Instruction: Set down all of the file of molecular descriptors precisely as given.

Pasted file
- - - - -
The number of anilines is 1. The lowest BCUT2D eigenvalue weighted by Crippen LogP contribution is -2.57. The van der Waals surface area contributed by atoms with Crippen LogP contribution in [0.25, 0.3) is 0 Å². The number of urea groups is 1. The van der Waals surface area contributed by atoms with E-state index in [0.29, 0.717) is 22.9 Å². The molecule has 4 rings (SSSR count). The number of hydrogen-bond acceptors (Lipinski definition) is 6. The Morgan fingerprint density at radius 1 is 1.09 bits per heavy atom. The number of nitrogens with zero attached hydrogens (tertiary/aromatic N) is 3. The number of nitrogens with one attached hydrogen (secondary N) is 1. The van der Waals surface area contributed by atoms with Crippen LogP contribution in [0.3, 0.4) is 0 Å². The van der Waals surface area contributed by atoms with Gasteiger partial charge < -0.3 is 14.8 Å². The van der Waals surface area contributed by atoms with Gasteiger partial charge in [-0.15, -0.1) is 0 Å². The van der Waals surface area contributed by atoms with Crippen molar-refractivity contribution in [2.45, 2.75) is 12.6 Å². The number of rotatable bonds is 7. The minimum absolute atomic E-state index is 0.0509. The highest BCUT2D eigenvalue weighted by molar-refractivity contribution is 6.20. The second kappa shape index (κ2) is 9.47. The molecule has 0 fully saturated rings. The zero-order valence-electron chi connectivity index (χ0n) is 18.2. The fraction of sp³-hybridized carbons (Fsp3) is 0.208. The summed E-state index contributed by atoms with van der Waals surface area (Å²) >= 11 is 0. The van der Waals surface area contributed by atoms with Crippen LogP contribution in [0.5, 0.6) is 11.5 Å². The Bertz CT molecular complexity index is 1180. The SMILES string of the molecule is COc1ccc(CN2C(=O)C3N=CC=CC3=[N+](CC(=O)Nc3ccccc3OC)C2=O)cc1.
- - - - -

The number of anilines is 1. The lowest BCUT2D eigenvalue weighted by Crippen LogP contribution is -2.57. The van der Waals surface area contributed by atoms with Crippen LogP contribution in [0.25, 0.3) is 0 Å². The number of urea groups is 1. The van der Waals surface area contributed by atoms with E-state index in [0.29, 0.717) is 22.9 Å². The molecule has 4 rings (SSSR count). The number of hydrogen-bond acceptors (Lipinski definition) is 6. The Morgan fingerprint density at radius 1 is 1.09 bits per heavy atom. The number of nitrogens with zero attached hydrogens (tertiary/aromatic N) is 3. The number of nitrogens with one attached hydrogen (secondary N) is 1. The van der Waals surface area contributed by atoms with Crippen LogP contribution in [0.3, 0.4) is 0 Å². The van der Waals surface area contributed by atoms with Gasteiger partial charge < -0.3 is 14.8 Å². The van der Waals surface area contributed by atoms with Gasteiger partial charge in [-0.15, -0.1) is 0 Å². The van der Waals surface area contributed by atoms with Crippen molar-refractivity contribution in [2.45, 2.75) is 12.6 Å². The number of rotatable bonds is 7. The minimum absolute atomic E-state index is 0.0509. The highest BCUT2D eigenvalue weighted by molar-refractivity contribution is 6.20. The second kappa shape index (κ2) is 9.47. The molecule has 0 fully saturated rings. The zero-order valence-electron chi connectivity index (χ0n) is 18.2. The fraction of sp³-hybridized carbons (Fsp3) is 0.208. The summed E-state index contributed by atoms with van der Waals surface area (Å²) >= 11 is 0. The van der Waals surface area contributed by atoms with Crippen LogP contribution in [0.5, 0.6) is 11.5 Å². The Bertz CT molecular complexity index is 1180. The SMILES string of the molecule is COc1ccc(CN2C(=O)C3N=CC=CC3=[N+](CC(=O)Nc3ccccc3OC)C2=O)cc1.